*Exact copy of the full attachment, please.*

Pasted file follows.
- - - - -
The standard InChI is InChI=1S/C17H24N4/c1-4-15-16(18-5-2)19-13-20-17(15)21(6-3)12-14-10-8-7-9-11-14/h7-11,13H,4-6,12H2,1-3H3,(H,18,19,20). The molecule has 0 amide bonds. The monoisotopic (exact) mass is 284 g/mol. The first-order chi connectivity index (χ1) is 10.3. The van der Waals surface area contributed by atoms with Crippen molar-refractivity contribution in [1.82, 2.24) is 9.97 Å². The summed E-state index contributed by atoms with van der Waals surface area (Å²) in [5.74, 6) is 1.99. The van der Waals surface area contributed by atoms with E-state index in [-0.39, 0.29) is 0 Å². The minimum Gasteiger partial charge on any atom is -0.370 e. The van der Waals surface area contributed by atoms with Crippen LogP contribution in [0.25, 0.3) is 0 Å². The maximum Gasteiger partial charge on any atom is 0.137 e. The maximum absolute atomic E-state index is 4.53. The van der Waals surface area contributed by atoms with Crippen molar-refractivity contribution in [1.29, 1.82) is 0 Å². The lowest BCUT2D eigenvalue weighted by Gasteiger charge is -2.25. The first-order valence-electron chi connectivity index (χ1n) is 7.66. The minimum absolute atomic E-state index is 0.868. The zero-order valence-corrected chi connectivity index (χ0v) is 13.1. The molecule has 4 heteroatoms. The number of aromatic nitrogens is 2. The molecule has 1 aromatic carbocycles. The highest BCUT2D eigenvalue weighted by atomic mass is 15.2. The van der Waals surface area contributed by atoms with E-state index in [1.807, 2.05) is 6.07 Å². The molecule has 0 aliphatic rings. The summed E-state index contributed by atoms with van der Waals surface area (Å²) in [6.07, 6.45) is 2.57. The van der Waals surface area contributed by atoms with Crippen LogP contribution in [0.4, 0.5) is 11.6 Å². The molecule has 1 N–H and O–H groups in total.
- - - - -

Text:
The standard InChI is InChI=1S/C17H24N4/c1-4-15-16(18-5-2)19-13-20-17(15)21(6-3)12-14-10-8-7-9-11-14/h7-11,13H,4-6,12H2,1-3H3,(H,18,19,20). The molecule has 0 amide bonds. The monoisotopic (exact) mass is 284 g/mol. The first-order chi connectivity index (χ1) is 10.3. The van der Waals surface area contributed by atoms with Crippen molar-refractivity contribution in [1.82, 2.24) is 9.97 Å². The summed E-state index contributed by atoms with van der Waals surface area (Å²) in [5.74, 6) is 1.99. The van der Waals surface area contributed by atoms with E-state index in [-0.39, 0.29) is 0 Å². The minimum Gasteiger partial charge on any atom is -0.370 e. The van der Waals surface area contributed by atoms with Crippen LogP contribution in [0.25, 0.3) is 0 Å². The maximum Gasteiger partial charge on any atom is 0.137 e. The maximum absolute atomic E-state index is 4.53. The van der Waals surface area contributed by atoms with Crippen molar-refractivity contribution in [1.29, 1.82) is 0 Å². The lowest BCUT2D eigenvalue weighted by Gasteiger charge is -2.25. The first-order valence-electron chi connectivity index (χ1n) is 7.66. The minimum absolute atomic E-state index is 0.868. The zero-order valence-corrected chi connectivity index (χ0v) is 13.1. The molecule has 4 heteroatoms. The number of aromatic nitrogens is 2. The molecule has 1 aromatic carbocycles. The highest BCUT2D eigenvalue weighted by atomic mass is 15.2. The van der Waals surface area contributed by atoms with E-state index in [1.807, 2.05) is 6.07 Å². The molecule has 0 aliphatic rings. The summed E-state index contributed by atoms with van der Waals surface area (Å²) in [6.07, 6.45) is 2.57. The van der Waals surface area contributed by atoms with Crippen LogP contribution in [0.4, 0.5) is 11.6 Å². The molecule has 1 N–H and O–H groups in total.